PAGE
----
More Backstory: I’m Called A “Money-Hungry B***h”
And she was (kind of) right.
In my last post, we left off with me standing in my kitchen in the dead of night, swearing to myself, our dishwasher and the stars above that I’d take charge of my life.
What happened next?
I got called a pushy, money-hungry b*tch on Twitter.
Anthony and I had made some changes by this point. We’d moved back to Scotland, got married and continued to work as actors.
When Anthony landed a regular role in a TV show, we used the money to open Merry + Bright – a bricks-and-mortar store selling stationery, clothing and homeware with a relaxed and happy style.
We enjoyed ourselves immensely that first year and, as far as we could tell, so did our customers.
But…there weren’t enough of them.
All the money from the shop was going back into the business. We were flat broke and living with my parents.
The creative side of our business was no problem. We felt completely at home there. But marketing?
So I had the bright idea of hiring a marketing consultant.
If we didn’t know how to get more people through the door, we’d pay someone to do it for us.
The professional we chose – let’s call her Phoebe – came highly recommended. She said she’d prepare a roadmap, written for our specific business, which would tell us how to attract the customers we needed.
Her fee was eye-watering. We scraped and borrowed until we could pay.
We also handed over all our notes – mind-maps, to-do lists, customer profiles, snippets of copy I’d thrown together.
Our business might be frustratingly stuck…
…but at least we could kit this clever person out with all the information and ideas we could muster, then sit back as she solved our problem.
So imagine our horror and pain when six weeks later, we didn’t have our roadmap and Phoebe had stopped replying to our emails.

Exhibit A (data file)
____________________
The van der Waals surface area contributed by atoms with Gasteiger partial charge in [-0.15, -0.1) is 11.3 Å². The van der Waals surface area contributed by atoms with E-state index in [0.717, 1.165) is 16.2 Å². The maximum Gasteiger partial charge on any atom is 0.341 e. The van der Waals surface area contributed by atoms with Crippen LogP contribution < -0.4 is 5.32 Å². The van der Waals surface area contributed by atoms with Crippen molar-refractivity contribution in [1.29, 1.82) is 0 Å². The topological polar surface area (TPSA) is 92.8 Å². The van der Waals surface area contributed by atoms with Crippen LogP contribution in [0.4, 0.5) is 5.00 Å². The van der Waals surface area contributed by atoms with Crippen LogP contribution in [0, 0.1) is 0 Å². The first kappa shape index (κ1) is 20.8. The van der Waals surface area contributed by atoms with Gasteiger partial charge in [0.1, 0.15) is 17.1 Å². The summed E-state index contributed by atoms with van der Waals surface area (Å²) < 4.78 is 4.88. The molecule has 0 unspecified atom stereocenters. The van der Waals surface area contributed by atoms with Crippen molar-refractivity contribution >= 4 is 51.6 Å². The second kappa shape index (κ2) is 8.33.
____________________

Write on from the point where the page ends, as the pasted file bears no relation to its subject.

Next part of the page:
The due date had come and gone. Anthony was frantic. I was so ashamed I’d got us into this.
One day, having just left another pleading voicemail for Phoebe, I looked her up on Twitter.
She was roasting me at the British Museum.
Apparently on a daytrip with her kids, she was subtweeting the hell out of me for the amusement of her followers.
Phoebe mentioned that I was a “pushy, entitled, money-hungry b*tch.”
She said she shouldn’t have to deal with my insane demands during her family time. Didn’t I know she had children and they always, always came first?
Her friends were chiming in with “So sorry, hun” and “#clientfromhell.”
I literally crawled under the desk and sobbed.
A few days later, she contacted us by email and grudgingly agreed to send us a £200 partial refund plus the roadmap, even though writing it would mean her staying up all night.
We agreed. We downloaded the roadmap and opened it up.
She’d just rewritten our notes.
There wasn’t one new idea in there.
We closed the shop, went home and unlocked my dad’s wine cupboard.
Our experience with Phoebe stopped me in my tracks.
Her tweets set off my old shame and fear like a match in a fireworks factory. Her cut-throat behaviour made me question whether I was cut out for business.
But the real shock to my system was being called money-hungry.
That gave me a gigantic jolt and here’s why:
She was absolutely right.
Slumped on our Cabernet-spotted couch that night, it finally sunk into me:
I’d been a starving artist for over a decade.
That didn’t begin to describe the hollow, burning feeling inside of me. I was out-of-my-mind famished for the safety, freedom and peace that money can bring.
Waiting for someone else to fix it had been a horrible failure.
So if I was going to live the rollicking, wildly creative life I wanted, I had to get my hands dirty. I couldn’t say “Bluuurgh” or “I don’t know how” to marketing any more.
I had to figure out how feed myself delicious, satisfying cash.
How did I do that?
Stay tuned and I’ll tell you!
Hello, I'm Clare Holliday. I'm a shopkeeper who's helped thousands of creative people sell their work to stores, galleries and regular customers all over the world. Now it's your turn.